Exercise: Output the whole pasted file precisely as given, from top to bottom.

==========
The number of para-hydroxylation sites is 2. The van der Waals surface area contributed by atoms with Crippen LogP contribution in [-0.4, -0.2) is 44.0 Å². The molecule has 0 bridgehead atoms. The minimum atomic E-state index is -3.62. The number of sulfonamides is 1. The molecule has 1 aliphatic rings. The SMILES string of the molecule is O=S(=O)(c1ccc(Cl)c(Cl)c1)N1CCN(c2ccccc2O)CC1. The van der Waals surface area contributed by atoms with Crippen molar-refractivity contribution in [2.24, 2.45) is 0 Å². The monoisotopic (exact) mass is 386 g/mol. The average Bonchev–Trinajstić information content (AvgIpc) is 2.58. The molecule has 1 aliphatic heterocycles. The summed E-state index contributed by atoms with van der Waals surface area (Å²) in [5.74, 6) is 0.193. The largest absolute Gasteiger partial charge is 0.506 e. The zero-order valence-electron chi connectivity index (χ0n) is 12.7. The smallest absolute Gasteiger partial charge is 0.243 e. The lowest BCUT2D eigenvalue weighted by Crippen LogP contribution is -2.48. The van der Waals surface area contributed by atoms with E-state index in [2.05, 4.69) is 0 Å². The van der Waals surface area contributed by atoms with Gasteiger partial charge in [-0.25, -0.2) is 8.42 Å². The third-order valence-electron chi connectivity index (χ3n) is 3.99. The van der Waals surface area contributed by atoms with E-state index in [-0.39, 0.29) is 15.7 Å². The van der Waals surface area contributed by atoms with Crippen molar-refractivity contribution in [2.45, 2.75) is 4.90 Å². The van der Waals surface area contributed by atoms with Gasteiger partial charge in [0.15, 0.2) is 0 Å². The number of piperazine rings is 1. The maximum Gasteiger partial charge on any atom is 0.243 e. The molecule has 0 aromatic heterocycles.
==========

The number of para-hydroxylation sites is 2. The van der Waals surface area contributed by atoms with Crippen LogP contribution in [-0.4, -0.2) is 44.0 Å². The molecule has 0 bridgehead atoms. The minimum atomic E-state index is -3.62. The number of sulfonamides is 1. The molecule has 1 aliphatic rings. The SMILES string of the molecule is O=S(=O)(c1ccc(Cl)c(Cl)c1)N1CCN(c2ccccc2O)CC1. The van der Waals surface area contributed by atoms with Crippen molar-refractivity contribution in [2.24, 2.45) is 0 Å². The monoisotopic (exact) mass is 386 g/mol. The average Bonchev–Trinajstić information content (AvgIpc) is 2.58. The molecule has 1 aliphatic heterocycles. The summed E-state index contributed by atoms with van der Waals surface area (Å²) in [5.74, 6) is 0.193. The largest absolute Gasteiger partial charge is 0.506 e. The zero-order valence-electron chi connectivity index (χ0n) is 12.7. The smallest absolute Gasteiger partial charge is 0.243 e. The lowest BCUT2D eigenvalue weighted by Crippen LogP contribution is -2.48. The van der Waals surface area contributed by atoms with E-state index in [2.05, 4.69) is 0 Å². The van der Waals surface area contributed by atoms with Gasteiger partial charge in [-0.25, -0.2) is 8.42 Å². The third-order valence-electron chi connectivity index (χ3n) is 3.99. The van der Waals surface area contributed by atoms with E-state index in [-0.39, 0.29) is 15.7 Å². The van der Waals surface area contributed by atoms with Crippen molar-refractivity contribution in [2.45, 2.75) is 4.90 Å². The van der Waals surface area contributed by atoms with Gasteiger partial charge in [0.15, 0.2) is 0 Å². The number of piperazine rings is 1. The maximum Gasteiger partial charge on any atom is 0.243 e. The molecule has 0 aromatic heterocycles.